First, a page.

The intellectual and empirical reasoning presented in this treatise, however, gives rise to scepticism with respect to this understanding of the sound of the vowel. The reflections and materials presented provide reason to argue that, up to now, a comprehensible theory of the acoustics of the voice and of voiced speech sounds is lacking, and consequently, no satisfying understanding of vowels as an achievement and particular formal accomplishment of the voice exists. Thus, the question of the acoustics of the vowel – and with it the question of the acoustics of the voice itself – proves to be an unresolved fundamental problem.
7 Unsystematic Correspondence between Vowels, Patterns of Relative Spectral Energy Maxima and Formant Patterns
As discussed in Section 3.1, sounds of back vowels and of /a–α / can exhibit only one relative spectral energy maximum within their vowel-specific frequency range ≤ 1.5 kHz (≤ 2 kHz for some sounds of /a /), in contrast to other sounds of the same vowels, which have two such maxima. Consequently, the number of vowel-specific energy maxima is inconstant.
The spectral envelopes and formant patterns of such vowel sounds cannot in all cases be interpreted as “formant merging”: examples of sound pairs of back vowels can be observed for which both sounds exhibit the lowest spectral envelope peak at a similar frequency level, but only one of them has a pronounced second envelope peak within the frequency range mentioned. Then, the first spectral envelope peak of both sounds corresponds to the vowel quality in question, whereas the second spectral envelope peak may be linked to an additional “colouring” of that sound. However, it plays a marginal role in vowel perception and, in such a case, does not posses vowel-differentiating value.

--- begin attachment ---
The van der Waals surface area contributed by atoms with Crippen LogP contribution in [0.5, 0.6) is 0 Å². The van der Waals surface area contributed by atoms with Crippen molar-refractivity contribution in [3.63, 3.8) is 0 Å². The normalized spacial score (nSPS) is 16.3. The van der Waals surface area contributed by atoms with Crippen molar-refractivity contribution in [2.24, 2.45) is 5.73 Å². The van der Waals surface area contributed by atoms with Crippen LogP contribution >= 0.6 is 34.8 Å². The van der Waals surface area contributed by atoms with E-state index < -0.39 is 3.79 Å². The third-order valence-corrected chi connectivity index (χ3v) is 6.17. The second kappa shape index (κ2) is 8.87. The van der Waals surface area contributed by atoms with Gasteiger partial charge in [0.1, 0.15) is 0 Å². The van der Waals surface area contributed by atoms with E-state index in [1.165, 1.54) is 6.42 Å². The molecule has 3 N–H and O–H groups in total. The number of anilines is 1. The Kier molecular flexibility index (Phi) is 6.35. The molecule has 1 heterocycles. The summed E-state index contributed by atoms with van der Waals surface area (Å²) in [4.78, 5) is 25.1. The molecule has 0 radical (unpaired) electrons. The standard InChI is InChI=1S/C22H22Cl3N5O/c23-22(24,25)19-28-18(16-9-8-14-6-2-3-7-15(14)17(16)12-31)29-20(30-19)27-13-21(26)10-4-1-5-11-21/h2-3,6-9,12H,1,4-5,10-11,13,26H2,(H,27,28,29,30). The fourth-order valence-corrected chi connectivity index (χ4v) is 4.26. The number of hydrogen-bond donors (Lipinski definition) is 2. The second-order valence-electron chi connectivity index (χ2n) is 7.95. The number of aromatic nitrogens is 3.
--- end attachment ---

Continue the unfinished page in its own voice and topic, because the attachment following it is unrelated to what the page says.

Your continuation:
For both sounds of such sound pairs, formant analyses using current methods may reveal two lower formants. However, calculating F2 for the first sound of the respective sound pair mentioned, exhibiting only one lower spectral envelope peak, may prove highly contingent on the number of filters chosen, above all for sounds of children. In addition, its amplitude can be very low and its bandwidth can be very large, that is, far beyond reference values as given in the literature.
With regard to front vowels, the frequency of observable second envelope peaks, and with them also calculated F2, can vary strongly. Because of this, there are examples of sound pairs of front vowels for which the second envelope peak and calculated F2 of one sound approaches or even exceeds the third envelope peak and calculated F3 of the other sound. (Such observations in general relate to sounds of speakers of different speaker groups, which are produced at similar fundamental frequencies. However, this can also be observed for the sounds of speakers of the same speaker group.) ← 56 | 57 →
Thus, it is not possible to designate a standard number of consecutive relative spectral energy maxima related to delimited frequency ranges that represent any given vowel. The same holds true for formants, although it is less obvious. There are also formant patterns of sounds of single vowels whose reciprocal correspondence of single formants is open to discussion.